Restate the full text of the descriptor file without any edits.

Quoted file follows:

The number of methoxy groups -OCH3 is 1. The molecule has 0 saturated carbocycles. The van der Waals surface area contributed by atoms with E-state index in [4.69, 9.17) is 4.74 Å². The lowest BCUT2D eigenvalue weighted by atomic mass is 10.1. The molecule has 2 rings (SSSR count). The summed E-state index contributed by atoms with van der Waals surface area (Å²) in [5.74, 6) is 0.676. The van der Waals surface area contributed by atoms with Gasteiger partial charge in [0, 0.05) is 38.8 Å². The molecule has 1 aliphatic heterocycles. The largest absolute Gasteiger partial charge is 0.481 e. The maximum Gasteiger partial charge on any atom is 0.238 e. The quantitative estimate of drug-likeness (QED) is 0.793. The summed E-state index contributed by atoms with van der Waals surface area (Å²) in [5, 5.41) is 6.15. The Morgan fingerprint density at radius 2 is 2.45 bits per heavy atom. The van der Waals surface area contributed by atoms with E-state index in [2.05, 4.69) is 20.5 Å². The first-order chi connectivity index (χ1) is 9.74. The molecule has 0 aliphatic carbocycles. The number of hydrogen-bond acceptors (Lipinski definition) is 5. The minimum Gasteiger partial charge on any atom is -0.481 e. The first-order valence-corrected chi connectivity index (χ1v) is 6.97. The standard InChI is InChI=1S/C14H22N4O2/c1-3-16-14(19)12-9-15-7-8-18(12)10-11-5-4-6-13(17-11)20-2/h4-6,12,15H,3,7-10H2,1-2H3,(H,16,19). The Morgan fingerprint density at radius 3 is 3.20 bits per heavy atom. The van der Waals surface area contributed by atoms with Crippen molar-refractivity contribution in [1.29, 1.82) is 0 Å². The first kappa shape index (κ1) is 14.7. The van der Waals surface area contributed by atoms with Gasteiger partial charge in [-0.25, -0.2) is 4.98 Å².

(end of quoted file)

The number of methoxy groups -OCH3 is 1. The molecule has 0 saturated carbocycles. The van der Waals surface area contributed by atoms with E-state index in [4.69, 9.17) is 4.74 Å². The lowest BCUT2D eigenvalue weighted by atomic mass is 10.1. The molecule has 2 rings (SSSR count). The summed E-state index contributed by atoms with van der Waals surface area (Å²) in [5.74, 6) is 0.676. The van der Waals surface area contributed by atoms with Gasteiger partial charge in [0, 0.05) is 38.8 Å². The molecule has 1 aliphatic heterocycles. The largest absolute Gasteiger partial charge is 0.481 e. The maximum Gasteiger partial charge on any atom is 0.238 e. The quantitative estimate of drug-likeness (QED) is 0.793. The summed E-state index contributed by atoms with van der Waals surface area (Å²) in [5, 5.41) is 6.15. The Morgan fingerprint density at radius 2 is 2.45 bits per heavy atom. The van der Waals surface area contributed by atoms with E-state index in [2.05, 4.69) is 20.5 Å². The first-order chi connectivity index (χ1) is 9.74. The molecule has 0 aliphatic carbocycles. The number of hydrogen-bond acceptors (Lipinski definition) is 5. The minimum Gasteiger partial charge on any atom is -0.481 e. The first-order valence-corrected chi connectivity index (χ1v) is 6.97. The standard InChI is InChI=1S/C14H22N4O2/c1-3-16-14(19)12-9-15-7-8-18(12)10-11-5-4-6-13(17-11)20-2/h4-6,12,15H,3,7-10H2,1-2H3,(H,16,19). The Morgan fingerprint density at radius 3 is 3.20 bits per heavy atom. The van der Waals surface area contributed by atoms with Crippen molar-refractivity contribution in [1.29, 1.82) is 0 Å². The first kappa shape index (κ1) is 14.7. The van der Waals surface area contributed by atoms with Gasteiger partial charge in [-0.25, -0.2) is 4.98 Å².